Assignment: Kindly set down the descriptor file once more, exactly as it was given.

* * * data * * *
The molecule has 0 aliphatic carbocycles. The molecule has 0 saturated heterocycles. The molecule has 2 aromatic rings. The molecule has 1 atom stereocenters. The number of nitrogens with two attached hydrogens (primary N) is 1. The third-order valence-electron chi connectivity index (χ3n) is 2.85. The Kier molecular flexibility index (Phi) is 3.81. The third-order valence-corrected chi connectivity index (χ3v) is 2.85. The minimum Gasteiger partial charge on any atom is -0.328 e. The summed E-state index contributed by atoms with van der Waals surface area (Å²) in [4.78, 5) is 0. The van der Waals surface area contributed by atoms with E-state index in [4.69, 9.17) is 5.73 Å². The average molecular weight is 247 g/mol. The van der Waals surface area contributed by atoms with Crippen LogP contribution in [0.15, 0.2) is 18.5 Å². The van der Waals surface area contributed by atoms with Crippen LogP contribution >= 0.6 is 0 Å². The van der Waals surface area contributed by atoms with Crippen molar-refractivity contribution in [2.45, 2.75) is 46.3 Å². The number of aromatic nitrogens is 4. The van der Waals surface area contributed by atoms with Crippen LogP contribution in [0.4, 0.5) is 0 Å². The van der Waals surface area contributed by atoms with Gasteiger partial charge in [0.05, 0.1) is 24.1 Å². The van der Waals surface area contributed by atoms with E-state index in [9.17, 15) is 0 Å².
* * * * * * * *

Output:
The molecule has 0 aliphatic carbocycles. The molecule has 0 saturated heterocycles. The molecule has 2 aromatic rings. The molecule has 1 atom stereocenters. The number of nitrogens with two attached hydrogens (primary N) is 1. The third-order valence-electron chi connectivity index (χ3n) is 2.85. The Kier molecular flexibility index (Phi) is 3.81. The third-order valence-corrected chi connectivity index (χ3v) is 2.85. The minimum Gasteiger partial charge on any atom is -0.328 e. The summed E-state index contributed by atoms with van der Waals surface area (Å²) in [4.78, 5) is 0. The van der Waals surface area contributed by atoms with E-state index in [4.69, 9.17) is 5.73 Å². The average molecular weight is 247 g/mol. The van der Waals surface area contributed by atoms with Crippen LogP contribution in [0.15, 0.2) is 18.5 Å². The van der Waals surface area contributed by atoms with Crippen LogP contribution >= 0.6 is 0 Å². The van der Waals surface area contributed by atoms with Crippen molar-refractivity contribution in [2.45, 2.75) is 46.3 Å². The number of aromatic nitrogens is 4. The van der Waals surface area contributed by atoms with Crippen LogP contribution in [0.4, 0.5) is 0 Å². The van der Waals surface area contributed by atoms with Gasteiger partial charge in [0.05, 0.1) is 24.1 Å². The van der Waals surface area contributed by atoms with E-state index in [9.17, 15) is 0 Å².